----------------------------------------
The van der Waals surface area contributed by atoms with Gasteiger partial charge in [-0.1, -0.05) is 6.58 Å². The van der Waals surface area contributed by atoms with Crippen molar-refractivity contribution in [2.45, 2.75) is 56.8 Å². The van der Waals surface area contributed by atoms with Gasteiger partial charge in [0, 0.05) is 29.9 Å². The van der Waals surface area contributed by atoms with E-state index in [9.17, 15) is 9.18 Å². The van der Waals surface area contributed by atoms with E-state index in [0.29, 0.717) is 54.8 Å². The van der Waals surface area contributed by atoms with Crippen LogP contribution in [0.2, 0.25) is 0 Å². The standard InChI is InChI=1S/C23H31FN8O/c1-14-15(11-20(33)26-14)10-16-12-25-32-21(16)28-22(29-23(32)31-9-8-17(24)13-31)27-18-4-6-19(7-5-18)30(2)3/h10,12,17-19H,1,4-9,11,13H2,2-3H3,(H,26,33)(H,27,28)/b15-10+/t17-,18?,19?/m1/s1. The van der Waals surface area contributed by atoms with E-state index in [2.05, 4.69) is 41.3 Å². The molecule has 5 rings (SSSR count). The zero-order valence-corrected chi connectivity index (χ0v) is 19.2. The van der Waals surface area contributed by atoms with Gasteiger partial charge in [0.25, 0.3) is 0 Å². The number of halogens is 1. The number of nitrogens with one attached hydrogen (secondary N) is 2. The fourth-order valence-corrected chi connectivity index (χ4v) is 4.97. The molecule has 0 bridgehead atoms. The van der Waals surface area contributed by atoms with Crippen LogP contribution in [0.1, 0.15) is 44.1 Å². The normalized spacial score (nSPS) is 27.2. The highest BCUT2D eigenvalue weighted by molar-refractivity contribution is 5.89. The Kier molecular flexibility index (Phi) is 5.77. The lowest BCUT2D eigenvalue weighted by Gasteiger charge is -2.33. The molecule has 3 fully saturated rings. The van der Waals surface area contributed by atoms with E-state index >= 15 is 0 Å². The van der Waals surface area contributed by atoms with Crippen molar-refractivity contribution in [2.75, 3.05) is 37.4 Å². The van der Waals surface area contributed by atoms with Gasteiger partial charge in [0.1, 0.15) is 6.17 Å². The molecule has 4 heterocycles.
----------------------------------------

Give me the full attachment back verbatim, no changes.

The van der Waals surface area contributed by atoms with Gasteiger partial charge in [-0.1, -0.05) is 6.58 Å². The van der Waals surface area contributed by atoms with Crippen molar-refractivity contribution in [2.45, 2.75) is 56.8 Å². The van der Waals surface area contributed by atoms with Gasteiger partial charge in [0, 0.05) is 29.9 Å². The van der Waals surface area contributed by atoms with E-state index in [9.17, 15) is 9.18 Å². The van der Waals surface area contributed by atoms with E-state index in [0.29, 0.717) is 54.8 Å². The van der Waals surface area contributed by atoms with Crippen LogP contribution in [0.2, 0.25) is 0 Å². The standard InChI is InChI=1S/C23H31FN8O/c1-14-15(11-20(33)26-14)10-16-12-25-32-21(16)28-22(29-23(32)31-9-8-17(24)13-31)27-18-4-6-19(7-5-18)30(2)3/h10,12,17-19H,1,4-9,11,13H2,2-3H3,(H,26,33)(H,27,28)/b15-10+/t17-,18?,19?/m1/s1. The van der Waals surface area contributed by atoms with E-state index in [2.05, 4.69) is 41.3 Å². The molecule has 5 rings (SSSR count). The zero-order valence-corrected chi connectivity index (χ0v) is 19.2. The van der Waals surface area contributed by atoms with Gasteiger partial charge in [0.25, 0.3) is 0 Å². The number of halogens is 1. The number of nitrogens with one attached hydrogen (secondary N) is 2. The fourth-order valence-corrected chi connectivity index (χ4v) is 4.97. The molecule has 0 bridgehead atoms. The van der Waals surface area contributed by atoms with Crippen LogP contribution in [0.1, 0.15) is 44.1 Å². The normalized spacial score (nSPS) is 27.2. The highest BCUT2D eigenvalue weighted by molar-refractivity contribution is 5.89. The Kier molecular flexibility index (Phi) is 5.77. The lowest BCUT2D eigenvalue weighted by Gasteiger charge is -2.33. The molecule has 3 fully saturated rings. The van der Waals surface area contributed by atoms with E-state index >= 15 is 0 Å². The van der Waals surface area contributed by atoms with Crippen molar-refractivity contribution in [2.75, 3.05) is 37.4 Å². The van der Waals surface area contributed by atoms with Gasteiger partial charge in [0.1, 0.15) is 6.17 Å². The molecule has 4 heterocycles.